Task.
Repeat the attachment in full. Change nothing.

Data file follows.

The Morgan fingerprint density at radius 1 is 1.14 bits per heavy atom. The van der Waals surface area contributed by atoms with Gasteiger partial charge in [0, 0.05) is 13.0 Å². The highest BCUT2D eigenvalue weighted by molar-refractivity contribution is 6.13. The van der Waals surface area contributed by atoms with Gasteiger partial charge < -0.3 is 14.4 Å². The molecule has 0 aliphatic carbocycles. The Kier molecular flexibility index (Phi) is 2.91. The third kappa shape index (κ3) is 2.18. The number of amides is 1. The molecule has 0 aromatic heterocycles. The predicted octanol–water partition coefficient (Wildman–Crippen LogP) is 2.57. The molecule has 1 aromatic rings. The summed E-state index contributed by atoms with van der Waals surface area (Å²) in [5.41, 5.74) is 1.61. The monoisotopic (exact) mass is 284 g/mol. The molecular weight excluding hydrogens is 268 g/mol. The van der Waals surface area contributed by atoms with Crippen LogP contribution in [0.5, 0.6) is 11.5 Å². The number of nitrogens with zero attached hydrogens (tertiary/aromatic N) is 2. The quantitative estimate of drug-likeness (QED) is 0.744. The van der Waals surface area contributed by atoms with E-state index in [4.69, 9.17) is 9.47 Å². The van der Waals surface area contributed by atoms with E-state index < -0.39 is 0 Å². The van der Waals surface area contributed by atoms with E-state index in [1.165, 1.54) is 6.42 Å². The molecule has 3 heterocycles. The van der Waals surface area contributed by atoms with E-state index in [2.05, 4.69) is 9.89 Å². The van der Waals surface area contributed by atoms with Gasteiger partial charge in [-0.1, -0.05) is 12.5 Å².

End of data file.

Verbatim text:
The Morgan fingerprint density at radius 1 is 1.14 bits per heavy atom. The van der Waals surface area contributed by atoms with Gasteiger partial charge in [0, 0.05) is 13.0 Å². The highest BCUT2D eigenvalue weighted by molar-refractivity contribution is 6.13. The van der Waals surface area contributed by atoms with Gasteiger partial charge < -0.3 is 14.4 Å². The molecule has 0 aliphatic carbocycles. The Kier molecular flexibility index (Phi) is 2.91. The third kappa shape index (κ3) is 2.18. The number of amides is 1. The molecule has 0 aromatic heterocycles. The predicted octanol–water partition coefficient (Wildman–Crippen LogP) is 2.57. The molecule has 1 aromatic rings. The summed E-state index contributed by atoms with van der Waals surface area (Å²) in [5.41, 5.74) is 1.61. The monoisotopic (exact) mass is 284 g/mol. The molecular weight excluding hydrogens is 268 g/mol. The van der Waals surface area contributed by atoms with Crippen LogP contribution in [0.5, 0.6) is 11.5 Å². The number of nitrogens with zero attached hydrogens (tertiary/aromatic N) is 2. The quantitative estimate of drug-likeness (QED) is 0.744. The van der Waals surface area contributed by atoms with E-state index in [4.69, 9.17) is 9.47 Å². The van der Waals surface area contributed by atoms with E-state index < -0.39 is 0 Å². The van der Waals surface area contributed by atoms with E-state index in [1.165, 1.54) is 6.42 Å². The molecule has 3 heterocycles. The van der Waals surface area contributed by atoms with E-state index in [2.05, 4.69) is 9.89 Å². The van der Waals surface area contributed by atoms with Gasteiger partial charge in [-0.1, -0.05) is 12.5 Å².